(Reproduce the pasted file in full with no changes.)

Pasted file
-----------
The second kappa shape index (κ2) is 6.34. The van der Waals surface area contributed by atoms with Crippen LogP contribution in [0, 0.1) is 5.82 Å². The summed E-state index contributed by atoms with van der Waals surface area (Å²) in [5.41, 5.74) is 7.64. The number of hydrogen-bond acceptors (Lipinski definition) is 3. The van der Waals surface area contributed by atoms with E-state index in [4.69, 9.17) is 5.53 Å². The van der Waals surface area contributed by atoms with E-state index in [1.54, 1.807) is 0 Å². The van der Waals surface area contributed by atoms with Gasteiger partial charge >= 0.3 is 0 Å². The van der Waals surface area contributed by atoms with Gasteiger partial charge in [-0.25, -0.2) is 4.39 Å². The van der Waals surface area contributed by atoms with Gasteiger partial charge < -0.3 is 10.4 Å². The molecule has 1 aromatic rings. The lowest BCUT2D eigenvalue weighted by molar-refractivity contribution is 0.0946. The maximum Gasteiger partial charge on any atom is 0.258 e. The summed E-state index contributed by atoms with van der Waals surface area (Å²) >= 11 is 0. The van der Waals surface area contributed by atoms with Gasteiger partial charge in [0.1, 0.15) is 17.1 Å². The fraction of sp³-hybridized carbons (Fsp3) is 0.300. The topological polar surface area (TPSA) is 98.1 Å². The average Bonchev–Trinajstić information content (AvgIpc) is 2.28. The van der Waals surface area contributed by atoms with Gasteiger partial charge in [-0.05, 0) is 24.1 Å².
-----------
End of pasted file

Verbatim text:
The second kappa shape index (κ2) is 6.34. The van der Waals surface area contributed by atoms with Crippen LogP contribution in [0, 0.1) is 5.82 Å². The summed E-state index contributed by atoms with van der Waals surface area (Å²) in [5.41, 5.74) is 7.64. The number of hydrogen-bond acceptors (Lipinski definition) is 3. The van der Waals surface area contributed by atoms with E-state index in [4.69, 9.17) is 5.53 Å². The van der Waals surface area contributed by atoms with E-state index in [1.54, 1.807) is 0 Å². The van der Waals surface area contributed by atoms with Gasteiger partial charge >= 0.3 is 0 Å². The van der Waals surface area contributed by atoms with Gasteiger partial charge in [-0.25, -0.2) is 4.39 Å². The van der Waals surface area contributed by atoms with Gasteiger partial charge < -0.3 is 10.4 Å². The molecule has 1 aromatic rings. The lowest BCUT2D eigenvalue weighted by molar-refractivity contribution is 0.0946. The maximum Gasteiger partial charge on any atom is 0.258 e. The summed E-state index contributed by atoms with van der Waals surface area (Å²) >= 11 is 0. The van der Waals surface area contributed by atoms with Gasteiger partial charge in [0.1, 0.15) is 17.1 Å². The fraction of sp³-hybridized carbons (Fsp3) is 0.300. The topological polar surface area (TPSA) is 98.1 Å². The average Bonchev–Trinajstić information content (AvgIpc) is 2.28. The van der Waals surface area contributed by atoms with Gasteiger partial charge in [-0.05, 0) is 24.1 Å².